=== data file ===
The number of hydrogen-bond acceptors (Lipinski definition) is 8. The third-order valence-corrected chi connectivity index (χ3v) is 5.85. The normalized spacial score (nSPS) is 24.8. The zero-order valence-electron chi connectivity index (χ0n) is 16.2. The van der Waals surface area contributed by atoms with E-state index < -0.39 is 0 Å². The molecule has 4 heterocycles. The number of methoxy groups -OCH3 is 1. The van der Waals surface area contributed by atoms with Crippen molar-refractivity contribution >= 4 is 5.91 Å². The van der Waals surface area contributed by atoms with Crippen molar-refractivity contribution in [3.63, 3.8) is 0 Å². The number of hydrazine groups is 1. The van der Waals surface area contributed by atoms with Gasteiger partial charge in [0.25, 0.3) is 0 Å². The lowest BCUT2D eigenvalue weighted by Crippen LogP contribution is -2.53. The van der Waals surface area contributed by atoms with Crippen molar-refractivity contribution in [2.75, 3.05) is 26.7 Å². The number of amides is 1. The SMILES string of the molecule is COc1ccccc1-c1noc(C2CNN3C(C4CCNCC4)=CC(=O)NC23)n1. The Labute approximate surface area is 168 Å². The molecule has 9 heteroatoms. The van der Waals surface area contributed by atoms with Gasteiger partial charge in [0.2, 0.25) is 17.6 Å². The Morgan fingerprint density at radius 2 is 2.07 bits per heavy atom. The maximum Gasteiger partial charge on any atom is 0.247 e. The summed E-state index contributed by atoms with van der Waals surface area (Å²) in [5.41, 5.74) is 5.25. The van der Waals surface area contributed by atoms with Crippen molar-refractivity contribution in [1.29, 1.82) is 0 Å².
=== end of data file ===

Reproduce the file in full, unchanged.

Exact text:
The number of hydrogen-bond acceptors (Lipinski definition) is 8. The third-order valence-corrected chi connectivity index (χ3v) is 5.85. The normalized spacial score (nSPS) is 24.8. The zero-order valence-electron chi connectivity index (χ0n) is 16.2. The van der Waals surface area contributed by atoms with E-state index < -0.39 is 0 Å². The molecule has 4 heterocycles. The number of methoxy groups -OCH3 is 1. The van der Waals surface area contributed by atoms with Crippen molar-refractivity contribution >= 4 is 5.91 Å². The van der Waals surface area contributed by atoms with Crippen molar-refractivity contribution in [3.63, 3.8) is 0 Å². The number of hydrazine groups is 1. The van der Waals surface area contributed by atoms with Gasteiger partial charge in [0.25, 0.3) is 0 Å². The lowest BCUT2D eigenvalue weighted by Crippen LogP contribution is -2.53. The van der Waals surface area contributed by atoms with Crippen molar-refractivity contribution in [2.75, 3.05) is 26.7 Å². The number of amides is 1. The SMILES string of the molecule is COc1ccccc1-c1noc(C2CNN3C(C4CCNCC4)=CC(=O)NC23)n1. The Labute approximate surface area is 168 Å². The molecule has 9 heteroatoms. The van der Waals surface area contributed by atoms with Gasteiger partial charge in [0.2, 0.25) is 17.6 Å². The Morgan fingerprint density at radius 2 is 2.07 bits per heavy atom. The maximum Gasteiger partial charge on any atom is 0.247 e. The summed E-state index contributed by atoms with van der Waals surface area (Å²) in [5.41, 5.74) is 5.25. The van der Waals surface area contributed by atoms with Crippen molar-refractivity contribution in [1.29, 1.82) is 0 Å².